Rosh HaShana and September 11 coincide this year.
Those of us who were living in New York City seventeen years ago can probably recount every moment of how the day unfolded.
I remember taking my son, Dov to two year nursery school. It was the first day that the parents did not have to stay with their kids. I dropped him off and went upstairs to my office at the Hebrew Institute of Riverdale when my husband, Josh called and told us that a plane hit the Twin Towers. As most people began to evacuate the city, Rabbi Avi Weiss decided to go downtown and see if he could help. After the second plane hit, the nursery school told me to pick up Dov as they as the building was being evacuated. We went home and the TV kept showing the footage of the attacks over and over again. The next day, there was still no school. We went to the park and could smell the fire from the burning buildings.
A few days later, I received a call from the Amit offices. They asked me to give a lecture at the Amit National Convention entitled “Faith in Times of Crisis.” That was an extremely difficult speech to prepare.
I began the class with the story of the creation of humankind which takes place on Rosh HaShana (Breisheet 1:27) “And God created the person in God’s form (Tzelem Elokim), in the form of God, God created him, male and female, God created them.”
We see from here that all of humankind is created in God’s image and it is up to each person to live up to God’s expectations.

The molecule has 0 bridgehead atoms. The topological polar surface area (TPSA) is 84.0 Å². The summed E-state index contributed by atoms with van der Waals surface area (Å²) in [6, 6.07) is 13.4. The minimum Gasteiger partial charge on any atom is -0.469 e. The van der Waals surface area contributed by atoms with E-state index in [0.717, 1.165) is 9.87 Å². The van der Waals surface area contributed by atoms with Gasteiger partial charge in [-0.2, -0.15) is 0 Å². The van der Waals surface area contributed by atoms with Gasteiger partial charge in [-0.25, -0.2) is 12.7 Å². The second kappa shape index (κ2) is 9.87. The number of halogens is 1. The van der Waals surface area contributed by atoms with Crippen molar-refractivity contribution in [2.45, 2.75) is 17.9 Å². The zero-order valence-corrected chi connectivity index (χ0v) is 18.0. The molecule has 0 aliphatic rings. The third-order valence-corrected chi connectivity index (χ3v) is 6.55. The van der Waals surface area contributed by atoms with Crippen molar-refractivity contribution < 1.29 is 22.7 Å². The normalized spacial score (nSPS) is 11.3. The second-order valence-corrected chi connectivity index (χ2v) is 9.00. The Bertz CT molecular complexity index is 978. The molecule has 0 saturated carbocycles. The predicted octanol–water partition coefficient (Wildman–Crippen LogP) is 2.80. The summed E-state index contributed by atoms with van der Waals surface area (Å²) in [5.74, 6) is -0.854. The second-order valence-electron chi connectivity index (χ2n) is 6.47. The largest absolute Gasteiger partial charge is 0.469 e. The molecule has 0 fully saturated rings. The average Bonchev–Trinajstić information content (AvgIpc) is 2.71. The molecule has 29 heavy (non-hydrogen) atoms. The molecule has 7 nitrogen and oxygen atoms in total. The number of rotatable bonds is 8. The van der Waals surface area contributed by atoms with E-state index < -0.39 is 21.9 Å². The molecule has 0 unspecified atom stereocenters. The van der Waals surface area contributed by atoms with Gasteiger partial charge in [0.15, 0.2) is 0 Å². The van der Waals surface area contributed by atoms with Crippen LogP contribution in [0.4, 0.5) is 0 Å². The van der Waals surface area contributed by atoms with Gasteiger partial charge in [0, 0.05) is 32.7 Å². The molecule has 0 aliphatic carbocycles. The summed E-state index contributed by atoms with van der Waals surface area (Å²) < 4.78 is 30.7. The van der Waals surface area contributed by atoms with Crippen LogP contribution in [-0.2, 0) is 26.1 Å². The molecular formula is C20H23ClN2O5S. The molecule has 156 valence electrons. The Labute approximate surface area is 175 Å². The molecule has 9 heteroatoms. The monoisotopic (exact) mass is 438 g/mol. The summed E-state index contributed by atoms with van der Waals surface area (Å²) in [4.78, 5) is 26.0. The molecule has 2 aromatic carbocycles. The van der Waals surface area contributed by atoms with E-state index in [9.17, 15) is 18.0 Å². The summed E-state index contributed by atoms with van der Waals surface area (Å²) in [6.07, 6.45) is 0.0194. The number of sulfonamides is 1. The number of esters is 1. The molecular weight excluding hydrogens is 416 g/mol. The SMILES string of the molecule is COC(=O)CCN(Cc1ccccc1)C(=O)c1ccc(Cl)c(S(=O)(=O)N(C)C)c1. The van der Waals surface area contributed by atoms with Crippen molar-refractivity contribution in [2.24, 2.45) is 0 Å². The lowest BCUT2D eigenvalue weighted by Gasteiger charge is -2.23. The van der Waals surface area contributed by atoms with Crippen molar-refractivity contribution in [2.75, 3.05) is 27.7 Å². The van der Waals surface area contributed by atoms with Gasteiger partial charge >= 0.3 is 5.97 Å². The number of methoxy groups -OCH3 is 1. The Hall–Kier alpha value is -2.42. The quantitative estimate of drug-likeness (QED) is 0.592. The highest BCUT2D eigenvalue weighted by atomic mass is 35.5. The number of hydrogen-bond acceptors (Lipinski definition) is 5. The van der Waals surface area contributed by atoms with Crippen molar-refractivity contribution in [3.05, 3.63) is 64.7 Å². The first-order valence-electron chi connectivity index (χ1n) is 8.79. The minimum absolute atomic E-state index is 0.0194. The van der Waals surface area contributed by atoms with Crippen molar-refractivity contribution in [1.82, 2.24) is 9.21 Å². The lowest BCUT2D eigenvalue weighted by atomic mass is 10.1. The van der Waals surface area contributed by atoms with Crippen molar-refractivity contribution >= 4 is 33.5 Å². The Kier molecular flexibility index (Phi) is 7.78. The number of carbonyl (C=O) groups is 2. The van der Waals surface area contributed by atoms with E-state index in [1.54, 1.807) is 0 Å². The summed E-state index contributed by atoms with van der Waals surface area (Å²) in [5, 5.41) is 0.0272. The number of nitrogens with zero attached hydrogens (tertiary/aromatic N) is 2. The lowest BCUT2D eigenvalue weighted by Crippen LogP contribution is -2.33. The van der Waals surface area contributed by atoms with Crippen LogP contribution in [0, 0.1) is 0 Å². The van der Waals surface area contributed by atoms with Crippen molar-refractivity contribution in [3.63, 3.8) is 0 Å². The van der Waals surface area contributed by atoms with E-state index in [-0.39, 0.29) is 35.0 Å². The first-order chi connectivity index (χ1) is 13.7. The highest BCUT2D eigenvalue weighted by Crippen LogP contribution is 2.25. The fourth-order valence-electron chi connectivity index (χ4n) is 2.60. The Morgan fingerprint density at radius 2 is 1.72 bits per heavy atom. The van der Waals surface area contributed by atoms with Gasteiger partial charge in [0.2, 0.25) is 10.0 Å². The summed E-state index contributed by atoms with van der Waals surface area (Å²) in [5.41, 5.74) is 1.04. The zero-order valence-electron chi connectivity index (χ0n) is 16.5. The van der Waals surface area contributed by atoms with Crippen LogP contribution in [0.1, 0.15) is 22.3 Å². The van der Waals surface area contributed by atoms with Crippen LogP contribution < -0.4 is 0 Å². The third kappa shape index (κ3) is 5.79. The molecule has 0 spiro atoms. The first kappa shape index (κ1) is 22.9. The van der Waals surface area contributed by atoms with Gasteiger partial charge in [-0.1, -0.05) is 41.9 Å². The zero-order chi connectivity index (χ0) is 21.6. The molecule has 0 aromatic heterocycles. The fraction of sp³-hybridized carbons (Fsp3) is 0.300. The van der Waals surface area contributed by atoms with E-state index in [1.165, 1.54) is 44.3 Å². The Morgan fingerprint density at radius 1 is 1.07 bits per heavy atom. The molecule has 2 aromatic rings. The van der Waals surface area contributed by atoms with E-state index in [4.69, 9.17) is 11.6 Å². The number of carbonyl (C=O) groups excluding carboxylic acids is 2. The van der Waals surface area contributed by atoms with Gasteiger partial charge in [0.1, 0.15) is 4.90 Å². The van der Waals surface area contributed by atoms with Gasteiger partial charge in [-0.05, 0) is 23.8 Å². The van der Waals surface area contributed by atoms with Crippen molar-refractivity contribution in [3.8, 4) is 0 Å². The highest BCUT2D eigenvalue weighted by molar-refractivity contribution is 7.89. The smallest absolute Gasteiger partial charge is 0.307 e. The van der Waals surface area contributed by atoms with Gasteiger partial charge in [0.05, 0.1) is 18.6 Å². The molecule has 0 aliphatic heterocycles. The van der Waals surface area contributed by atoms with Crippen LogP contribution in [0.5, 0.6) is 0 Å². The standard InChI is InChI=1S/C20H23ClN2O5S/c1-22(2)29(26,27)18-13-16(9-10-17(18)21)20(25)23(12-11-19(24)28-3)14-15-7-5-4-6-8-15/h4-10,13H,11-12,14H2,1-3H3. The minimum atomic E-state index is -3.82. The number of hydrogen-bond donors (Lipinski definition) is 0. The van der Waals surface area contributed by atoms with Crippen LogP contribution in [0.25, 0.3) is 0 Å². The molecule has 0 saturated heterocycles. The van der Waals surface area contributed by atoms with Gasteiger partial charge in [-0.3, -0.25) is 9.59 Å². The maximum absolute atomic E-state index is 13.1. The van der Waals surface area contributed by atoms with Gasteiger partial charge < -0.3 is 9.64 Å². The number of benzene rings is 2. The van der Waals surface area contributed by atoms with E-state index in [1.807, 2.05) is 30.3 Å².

In this week’s Parsha, Nitzavim (Dvarim 30:19) we read: “I call to witness against you this day the heaven and the earth that the life and the death I have set before you, the blessing and the curse; therefore choose life, so that you may live, you and your descendents.”
God gives us free will, God gives us a choice, but God wants us to choose life.
The terrorists were insistent on death and destruction. They chose the curse.
The rescue workers and others who tried to help chose the blessing.
Where did those who tried to help get their boundless energy?
In Breisheet 29:10, when Yaakov first saw Rachel, something totally out of the ordinary happened. Usually, all of the shepherds were needed to roll an extremely large and heavy stone off of the well. Yet, “When Yaakov saw Rachel…he stepped near and rolled the stone from the mouth of the well.”
Ramban explains that the Torah brings this story to teach the idea from Yishayahu 40:31: “They who wait for the Eternal shall renew their strength.” Yaakov was coming from a journey, he was tired, yet he alone was able to roll away the stone, a task that required all of the shepherds.
When put in a difficult situation, when necessary, we find an inner strength that we did not know that we had.
The Talmud, Shabbat 104a explains a verse from Mishle (Proverbs 3:34) “If to cynics he will act cynically, but to the humble he will grant favor?” If one comes to defile himself, they provide an opening for him; but if one comes to purify himself, they actually help him- even opening a new door for him. In other words, if someone wants to transgress, God is not going to stop him, but if someone wants to do something good, God will help him.
We clearly see which path God wants us to choose from the end of the story of Kayin and Hevel. After Kayin killed Hevel, God said to Kayin (Breisheet 4:10) “What have you done? The voice of your brother’s blood cries out to me from the ground.”
Where was humankind on September 11?
There were those who used their Tzelem Elokim to try to save people. They chose the good path. And then there were the terrorists who chose death and destruction.
The fact that this year Rosh HaShana falls out on September 11 reminds us that we each have a choice for how we will conduct ourselves in the upcoming year. May we remember those who used their Godliness to choose the correct path and may we each do what we can in the fight against terrorism.
May the memories of the victims of September 11 be remembered for a blessing.